18 January 2011

Thai dive sites may be closed due to coral bleaching

Coral bleaching has damaged Thailand's Andaman Sea reefs more severely than the 2004 tsunami, said the Thai National Parks Director.
Bleaching corals
from the The Bangkok Post 8 May 10;
The Director of Research, National Parks, Thailand, Dr Songtam Suksawang, said 93.6% of coral at Surin, the Similans, Phi Phi, Racha and Phuket are dead. The coral bleaching rates by site are: Surin Island, 99.9%; Thachai Island 84%; Surin South 85%; Similan Island 89.3%. The species affected are the Staghorn, Ring, Double Star and Mountain coral

"Damage was much worse than the destruction caused by the 2004 tsunami, he said. The coral could take between five and 10 years to recover, he said, and yet there were no signs of young coral.

While elevated sea temperatures caused coral bleaching, reefs there were also under pressure from "waste and pollution from diving boats". "Many divers are also contributing to the damage as they step on the coral," said Thai officials.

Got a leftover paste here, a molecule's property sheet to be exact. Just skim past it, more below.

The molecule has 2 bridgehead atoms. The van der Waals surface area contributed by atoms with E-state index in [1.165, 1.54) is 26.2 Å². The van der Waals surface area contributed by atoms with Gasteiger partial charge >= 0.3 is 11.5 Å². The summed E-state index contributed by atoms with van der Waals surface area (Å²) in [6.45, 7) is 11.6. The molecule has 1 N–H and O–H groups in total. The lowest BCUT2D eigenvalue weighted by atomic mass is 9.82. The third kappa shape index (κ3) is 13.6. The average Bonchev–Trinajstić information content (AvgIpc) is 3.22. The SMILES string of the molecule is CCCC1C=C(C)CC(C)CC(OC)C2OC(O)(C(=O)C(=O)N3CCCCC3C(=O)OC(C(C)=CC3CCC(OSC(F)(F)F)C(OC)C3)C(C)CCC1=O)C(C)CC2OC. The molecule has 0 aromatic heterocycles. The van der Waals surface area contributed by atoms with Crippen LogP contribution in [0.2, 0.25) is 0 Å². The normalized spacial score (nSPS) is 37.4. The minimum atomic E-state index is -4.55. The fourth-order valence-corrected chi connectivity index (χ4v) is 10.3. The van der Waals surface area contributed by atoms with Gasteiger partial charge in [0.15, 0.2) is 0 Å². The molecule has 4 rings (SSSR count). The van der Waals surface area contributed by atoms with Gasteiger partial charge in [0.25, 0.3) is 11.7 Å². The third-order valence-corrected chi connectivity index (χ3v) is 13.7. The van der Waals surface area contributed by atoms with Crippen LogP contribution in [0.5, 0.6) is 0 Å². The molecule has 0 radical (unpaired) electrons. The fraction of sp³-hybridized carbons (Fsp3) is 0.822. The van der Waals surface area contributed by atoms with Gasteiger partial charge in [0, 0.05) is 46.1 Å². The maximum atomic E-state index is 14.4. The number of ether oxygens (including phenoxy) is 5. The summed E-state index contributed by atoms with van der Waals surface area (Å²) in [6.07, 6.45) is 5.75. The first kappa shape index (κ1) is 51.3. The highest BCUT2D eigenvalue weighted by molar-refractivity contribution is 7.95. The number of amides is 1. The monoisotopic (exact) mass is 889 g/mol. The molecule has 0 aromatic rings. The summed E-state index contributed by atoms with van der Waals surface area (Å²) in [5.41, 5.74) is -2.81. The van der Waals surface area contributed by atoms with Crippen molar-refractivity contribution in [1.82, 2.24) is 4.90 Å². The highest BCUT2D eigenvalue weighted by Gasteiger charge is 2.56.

The dugong population, once believed to be recovering, was now declining as their rare sea grass feeding zones were polluted by coastal construction. Turtle numbers had risen last year but were now showing signs of declining once again. Coral fish were also being sighted in fewer numbers.

Full articles on wildsingapore news.

Severe bleaching was also reported for the Indian coasts of the Andaman Sea. Reef surveys conducted by Indian scientists revealed 37-70% coral bleaching in April-May 2010. Although bleaching were reported in 1998 and 2002 in this region, the 2010 bleaching is considered much worse. The Andaman and Nicobar Islands are bestowed with the richest coral diversity among all Indian reefs.

Full article on wildsingapore news.

This post is also found on wild shores of singapore.

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